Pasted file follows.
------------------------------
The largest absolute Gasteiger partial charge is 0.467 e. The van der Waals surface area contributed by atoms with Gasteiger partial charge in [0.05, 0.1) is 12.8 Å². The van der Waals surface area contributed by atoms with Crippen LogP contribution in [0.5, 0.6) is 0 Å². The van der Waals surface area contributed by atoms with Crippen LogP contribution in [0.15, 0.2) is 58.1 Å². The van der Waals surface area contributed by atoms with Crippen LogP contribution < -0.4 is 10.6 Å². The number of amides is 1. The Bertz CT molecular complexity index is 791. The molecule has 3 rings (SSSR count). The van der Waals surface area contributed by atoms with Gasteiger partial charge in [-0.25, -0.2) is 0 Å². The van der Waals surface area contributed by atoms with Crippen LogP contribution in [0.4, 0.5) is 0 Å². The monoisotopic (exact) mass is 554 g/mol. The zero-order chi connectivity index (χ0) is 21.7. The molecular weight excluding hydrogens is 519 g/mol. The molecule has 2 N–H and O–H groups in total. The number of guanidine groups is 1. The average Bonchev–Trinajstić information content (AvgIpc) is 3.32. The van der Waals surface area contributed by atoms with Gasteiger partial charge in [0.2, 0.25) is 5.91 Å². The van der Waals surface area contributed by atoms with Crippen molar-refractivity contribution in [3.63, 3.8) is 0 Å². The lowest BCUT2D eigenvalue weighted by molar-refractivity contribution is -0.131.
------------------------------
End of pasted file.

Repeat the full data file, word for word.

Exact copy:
The largest absolute Gasteiger partial charge is 0.467 e. The van der Waals surface area contributed by atoms with Gasteiger partial charge in [0.05, 0.1) is 12.8 Å². The van der Waals surface area contributed by atoms with Crippen LogP contribution in [0.5, 0.6) is 0 Å². The van der Waals surface area contributed by atoms with Crippen LogP contribution in [0.15, 0.2) is 58.1 Å². The van der Waals surface area contributed by atoms with Crippen LogP contribution < -0.4 is 10.6 Å². The number of amides is 1. The Bertz CT molecular complexity index is 791. The molecule has 3 rings (SSSR count). The van der Waals surface area contributed by atoms with Gasteiger partial charge in [-0.25, -0.2) is 0 Å². The van der Waals surface area contributed by atoms with Crippen LogP contribution in [0.4, 0.5) is 0 Å². The monoisotopic (exact) mass is 554 g/mol. The zero-order chi connectivity index (χ0) is 21.7. The molecular weight excluding hydrogens is 519 g/mol. The molecule has 2 N–H and O–H groups in total. The number of guanidine groups is 1. The average Bonchev–Trinajstić information content (AvgIpc) is 3.32. The van der Waals surface area contributed by atoms with Gasteiger partial charge in [0.2, 0.25) is 5.91 Å². The van der Waals surface area contributed by atoms with Crippen molar-refractivity contribution in [3.63, 3.8) is 0 Å². The lowest BCUT2D eigenvalue weighted by molar-refractivity contribution is -0.131.